The landmark judgment is sited in the name of Nandini Sapathy vs. P. L. Dani. This case speaks in a volume that the Right to Remain Silent is a fundamental right itself. Let us see the Right to Remain Silent as a Fundamental Right in this landmark judgment cited as Nandini Sathpaty Vs. P. L. Dani.
The former Chief Minister of Orissa Nandini Sathpathy was instructed to appear before the Police in Cuttack with regard to a vigilance case against her. She was provided with questions in relation to her alleged acquisition of disproportionate assets. She thereafter exercised her right under Article 20 (3) of the Constitution and refused to answer the questions.
Article 20 (3) of the Indian Constitution, Guarantees a Fundamental Right, is known as Doctrine of Self Incrimination. That no person shall be compelled to be a witness against himself or herself. Article 20 (3) gives us the Right to Remain Silent.
Upon her refusal to answer the questions, the Deputy Superintendent of Police filed a Complaint against her for refusal to answer as provided Under Section 179 of the Indian Penal Code.
She challenged a magistrate’s decision to issue her summons of appearance stating that Article 20 (3) and immunity Under Section 161 (2) of the Criminal Procedure Code ( not bound to answer questions that expose her to a criminal charge ) were wide enough to shield her. And she said that Right to Remain Silent is a Fundamental Right.
Section 161 of CRPC –
Such person shall be bound to answer truly all questions relating to such case put to him by such officer, other than questions the answers to which would have a tendency to expose him to a criminal charge or to a penalty or forfeiture.
When the High Court refused to entertain her Petition she appeal to the Supreme Court of India.
What were the questions before the Supreme Court?
What is the scope and meaning of Article 20 (3) in the Constitution as regards the term accused and compelled to be a witness against oneself?
What is the meaning and scope of Section 161 (2) of the Criminal Procedure Code?
Does Mens rea form a necessary component of Section 179 of the Indian Penal Code., and, if so, what is its precise nature? Can a mere apprehension that any answer has a guilty potential salvage the accused or bring it into play?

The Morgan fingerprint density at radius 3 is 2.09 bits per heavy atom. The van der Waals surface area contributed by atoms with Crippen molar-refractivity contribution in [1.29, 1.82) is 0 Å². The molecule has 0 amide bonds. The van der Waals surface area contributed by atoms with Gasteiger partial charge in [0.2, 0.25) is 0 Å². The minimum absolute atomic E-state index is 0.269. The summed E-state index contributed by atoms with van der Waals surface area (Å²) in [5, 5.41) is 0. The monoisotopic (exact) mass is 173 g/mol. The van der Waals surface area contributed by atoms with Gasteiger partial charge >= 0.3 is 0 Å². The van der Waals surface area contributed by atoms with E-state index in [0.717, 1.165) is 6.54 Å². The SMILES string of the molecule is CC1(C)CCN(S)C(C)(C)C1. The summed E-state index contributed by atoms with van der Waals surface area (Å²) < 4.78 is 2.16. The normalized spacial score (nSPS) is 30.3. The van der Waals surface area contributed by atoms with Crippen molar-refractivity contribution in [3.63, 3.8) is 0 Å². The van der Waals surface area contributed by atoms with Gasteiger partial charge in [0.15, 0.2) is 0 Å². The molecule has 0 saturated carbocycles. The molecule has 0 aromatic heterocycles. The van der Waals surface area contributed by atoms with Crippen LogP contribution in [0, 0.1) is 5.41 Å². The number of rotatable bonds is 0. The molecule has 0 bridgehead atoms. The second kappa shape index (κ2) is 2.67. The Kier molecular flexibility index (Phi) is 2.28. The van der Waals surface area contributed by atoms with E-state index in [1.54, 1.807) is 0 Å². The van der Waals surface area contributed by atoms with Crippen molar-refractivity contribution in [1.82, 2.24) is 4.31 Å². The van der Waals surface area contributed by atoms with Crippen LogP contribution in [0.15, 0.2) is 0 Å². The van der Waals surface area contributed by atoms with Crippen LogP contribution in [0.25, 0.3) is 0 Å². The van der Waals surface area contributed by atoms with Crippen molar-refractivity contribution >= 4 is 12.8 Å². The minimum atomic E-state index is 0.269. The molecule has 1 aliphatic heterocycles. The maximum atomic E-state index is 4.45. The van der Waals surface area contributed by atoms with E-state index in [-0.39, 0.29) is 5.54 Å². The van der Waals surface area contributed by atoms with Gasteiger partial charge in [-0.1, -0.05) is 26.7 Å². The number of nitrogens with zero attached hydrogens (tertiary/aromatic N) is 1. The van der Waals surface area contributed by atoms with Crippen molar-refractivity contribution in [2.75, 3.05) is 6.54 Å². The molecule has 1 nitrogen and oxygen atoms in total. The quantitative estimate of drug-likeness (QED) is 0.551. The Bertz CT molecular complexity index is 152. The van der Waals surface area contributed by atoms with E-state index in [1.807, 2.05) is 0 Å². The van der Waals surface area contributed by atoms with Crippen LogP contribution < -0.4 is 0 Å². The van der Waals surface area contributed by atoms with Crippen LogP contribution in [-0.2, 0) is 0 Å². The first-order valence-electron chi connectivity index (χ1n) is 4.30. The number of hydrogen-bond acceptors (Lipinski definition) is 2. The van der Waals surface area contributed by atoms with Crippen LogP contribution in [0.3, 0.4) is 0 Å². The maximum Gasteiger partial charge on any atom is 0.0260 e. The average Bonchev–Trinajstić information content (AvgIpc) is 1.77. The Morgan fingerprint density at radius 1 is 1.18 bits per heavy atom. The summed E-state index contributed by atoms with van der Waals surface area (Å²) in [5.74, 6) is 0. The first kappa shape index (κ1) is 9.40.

These three important questions were before the Honourable Apex Court. And most important thing is that What did the Honourable Apex Court Decide? or What was Court held in this case? And why the court considers the Right to Remain silent is a Fundamental Right.
The Court took a considerably wide view of the scope of Article 20 (3) holding that its prohibitive scope extends not only to the procedure in Court but also at the stage of the investigation. The ban on Self – Accusation is not confined to the offense regarding which interrogation is made but extends to other offences about which the accused has a reasonable apprehension of implication from his answer. Guarding against involuntary Self – Crimination in the face of pressure from Police officers, the Court found compelled testimony violative of Article 20 (3).
It read, Compelled testimony to mean evidence procured not only by physical threats and violence but also as psychic torture. Atmospheric pressure, environmental coercion, tiring interrogative proximity, overbearing and intimidatory methods. It also held that legal perils following upon refusal to answer or answer truthfully, cannot be regarded as compulsion within the meaning of Article 20 (3) of the Indian Constitution.
Article 20 (3) of the Constitution – (Right to Remain Silent)
The Indian Constitution provides immunity to an accused against self-incrimination under Article 20(3) – ‘No person accused of an offence shall be compelled to be a witness against himself. It is based on the legal maxim “Nemo teneteur produce access are seipsum”, which means “No man is obliged to be a witness against himself.”
The Court suggested the presence of a lawyer during the course of interrogation, as a solution to the problem of self – crimination secured through secrecy or coercion.
Now the question before Honourable Apex Court is whether the Mens rea is the essential element or not?
Mens rea is an essential ingredient of Section 179 of the Indian Penal Code ( refusing to answer public servant authorized to question ) Although an offence cannot be made under it in case there is an apprehension of implication on answering the questions put forth by the public authorities, an accused cannot deny to do the same on unreasonable and vague apprehensions and possibilities.
Section 179 of Indian Penal Code –
Refusing to answer public servant authorized to question.—Whoever, being legally bound to state the truth on any subject to any public servant, refuses to answer any question demanded of him touching that subject by such public servant in the exercise of the legal powers of such public servant, shall be punished with simple imprisonment for a term which may extend to six months, or with fine which may extend to one thousand rupees, or with both.
The Honorable Apex Court held that an accused was bound to answer where there is no clear tendency to criminate him. Now you have a better understanding of Section 179 of the Indian Penal Cond, Article 20 (3) of the Indian Constitution & also about Section 161 (2) of the Code of Criminal Procedure. And You also know that the Right to remain silent is a Fundamental Right and Nandini Sapathy vs. P. L. Dani is a landmark judgment that speaks in volume that the Right to remain silent is a Fundamental Right.